“In many of our schemes we own the system,” he said, “Beryl own the system and deliver the service on behalf of the local authority. In Greater Manchester that's not the case. TfGM owns the system. TfGM delivers the journeys. Everybody who is a customer of the bikes is a customer of TfGM. We're really there to deliver that and lend our experience and build the system and the products and the technology that we've had from elsewhere, but we're doing it on behalf of TfGM. From a commercial point of view, that's a pretty common approach to the big mayoral cities. So that contractual approach is how London works, it's how the West Midlands works, it's how Greater Manchester works.” 

Baxter was positive about take-up of the scheme. 

“We've seen usage numbers that have been really good in terms of what we predicted, what we expected," he said. "We've got over 50,000 active users already joined. We've surpassed 300,000 rides in total and we're getting around about 1,200, 1,500 rides a day at the moment, which is really good to see. And just one final stat that I think helps compare with other schemes. Since the start we've got one and a half rides per bike a day so every bike that's out there is statistically ridden more than once a day which is fantastic to see.”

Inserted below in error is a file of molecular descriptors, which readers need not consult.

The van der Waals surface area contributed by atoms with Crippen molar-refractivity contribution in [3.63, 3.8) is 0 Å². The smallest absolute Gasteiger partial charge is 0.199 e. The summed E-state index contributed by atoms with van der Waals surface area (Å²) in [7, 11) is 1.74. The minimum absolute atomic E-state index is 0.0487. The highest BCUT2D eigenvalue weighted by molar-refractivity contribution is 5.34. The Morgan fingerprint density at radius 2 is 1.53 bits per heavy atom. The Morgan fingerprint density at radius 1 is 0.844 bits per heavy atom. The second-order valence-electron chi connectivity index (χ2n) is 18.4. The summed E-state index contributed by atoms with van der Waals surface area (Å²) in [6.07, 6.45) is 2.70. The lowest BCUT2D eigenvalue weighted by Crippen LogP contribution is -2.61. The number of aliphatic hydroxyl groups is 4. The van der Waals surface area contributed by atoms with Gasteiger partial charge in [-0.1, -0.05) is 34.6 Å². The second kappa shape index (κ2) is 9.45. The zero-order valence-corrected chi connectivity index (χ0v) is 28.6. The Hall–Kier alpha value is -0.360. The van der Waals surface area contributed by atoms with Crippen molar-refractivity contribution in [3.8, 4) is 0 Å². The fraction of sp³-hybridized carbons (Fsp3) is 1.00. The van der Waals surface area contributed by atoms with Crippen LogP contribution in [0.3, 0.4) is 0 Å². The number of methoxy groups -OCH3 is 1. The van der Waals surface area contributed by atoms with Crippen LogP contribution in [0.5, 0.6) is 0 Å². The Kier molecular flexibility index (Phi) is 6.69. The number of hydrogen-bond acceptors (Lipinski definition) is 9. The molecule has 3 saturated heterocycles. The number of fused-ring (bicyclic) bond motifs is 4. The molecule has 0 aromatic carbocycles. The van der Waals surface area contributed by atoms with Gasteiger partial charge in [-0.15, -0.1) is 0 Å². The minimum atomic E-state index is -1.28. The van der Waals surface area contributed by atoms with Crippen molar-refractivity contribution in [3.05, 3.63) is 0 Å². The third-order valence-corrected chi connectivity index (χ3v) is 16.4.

Since then things have clearly taken a turn for the worse. 

The rides must be way down as there are so few bikes to hire.   

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Sunshine and a perfect cycling day, oh just a minute Image: Confidentials

Personal experience of a declining service

I use Beryl bikes constantly. 

They are easier to hire and ride than any other bike scheme I’ve used in the UK and Europe. It’s less straightforward docking the bikes back at the stations and ensuring you don’t carry on paying, but generally it’s a great system. As a writer and a tourist professional in Manchester it's been a fabulous way to quickly get from Castlefield to Ancoats, from the University to the Quays and so on. 

Then several weeks ago the number of bikes available for hire started to reduce. It's now become a real problem.

On the evening of the 22 June there were almost no bikes at stations in many areas. The image below shows the app availability at 10pm. There were two bikes available along the whole west of Manchester centre and there were a couple over the River Irwell in Salford. Some bikes were not docked at stations at all which, in my experience, means the public can’t hire them. 

So, that lack of availability is good, yes? Everybody must be pootling round on them? 

Nope, it means there are scarcely any bikes to hire.